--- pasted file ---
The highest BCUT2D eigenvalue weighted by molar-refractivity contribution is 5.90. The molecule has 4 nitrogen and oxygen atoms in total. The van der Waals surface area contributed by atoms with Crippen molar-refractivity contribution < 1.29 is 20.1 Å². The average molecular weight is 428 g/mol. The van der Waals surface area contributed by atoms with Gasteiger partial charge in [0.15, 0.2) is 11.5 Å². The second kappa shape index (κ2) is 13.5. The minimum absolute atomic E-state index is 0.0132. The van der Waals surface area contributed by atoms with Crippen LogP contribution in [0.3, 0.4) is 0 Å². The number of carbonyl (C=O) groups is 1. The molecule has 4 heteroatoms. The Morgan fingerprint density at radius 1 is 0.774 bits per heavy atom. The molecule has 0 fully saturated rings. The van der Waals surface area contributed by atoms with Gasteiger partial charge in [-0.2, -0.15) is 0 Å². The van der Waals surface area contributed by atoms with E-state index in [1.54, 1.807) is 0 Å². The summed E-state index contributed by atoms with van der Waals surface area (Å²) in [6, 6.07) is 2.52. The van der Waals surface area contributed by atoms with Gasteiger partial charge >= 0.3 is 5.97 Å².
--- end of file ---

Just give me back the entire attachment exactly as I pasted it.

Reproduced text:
The highest BCUT2D eigenvalue weighted by molar-refractivity contribution is 5.90. The molecule has 4 nitrogen and oxygen atoms in total. The van der Waals surface area contributed by atoms with Crippen molar-refractivity contribution < 1.29 is 20.1 Å². The average molecular weight is 428 g/mol. The van der Waals surface area contributed by atoms with Gasteiger partial charge in [0.15, 0.2) is 11.5 Å². The second kappa shape index (κ2) is 13.5. The minimum absolute atomic E-state index is 0.0132. The van der Waals surface area contributed by atoms with Crippen LogP contribution in [0.3, 0.4) is 0 Å². The number of carbonyl (C=O) groups is 1. The molecule has 4 heteroatoms. The Morgan fingerprint density at radius 1 is 0.774 bits per heavy atom. The molecule has 0 fully saturated rings. The van der Waals surface area contributed by atoms with Gasteiger partial charge in [-0.2, -0.15) is 0 Å². The van der Waals surface area contributed by atoms with E-state index in [1.54, 1.807) is 0 Å². The summed E-state index contributed by atoms with van der Waals surface area (Å²) in [6, 6.07) is 2.52. The van der Waals surface area contributed by atoms with Gasteiger partial charge >= 0.3 is 5.97 Å².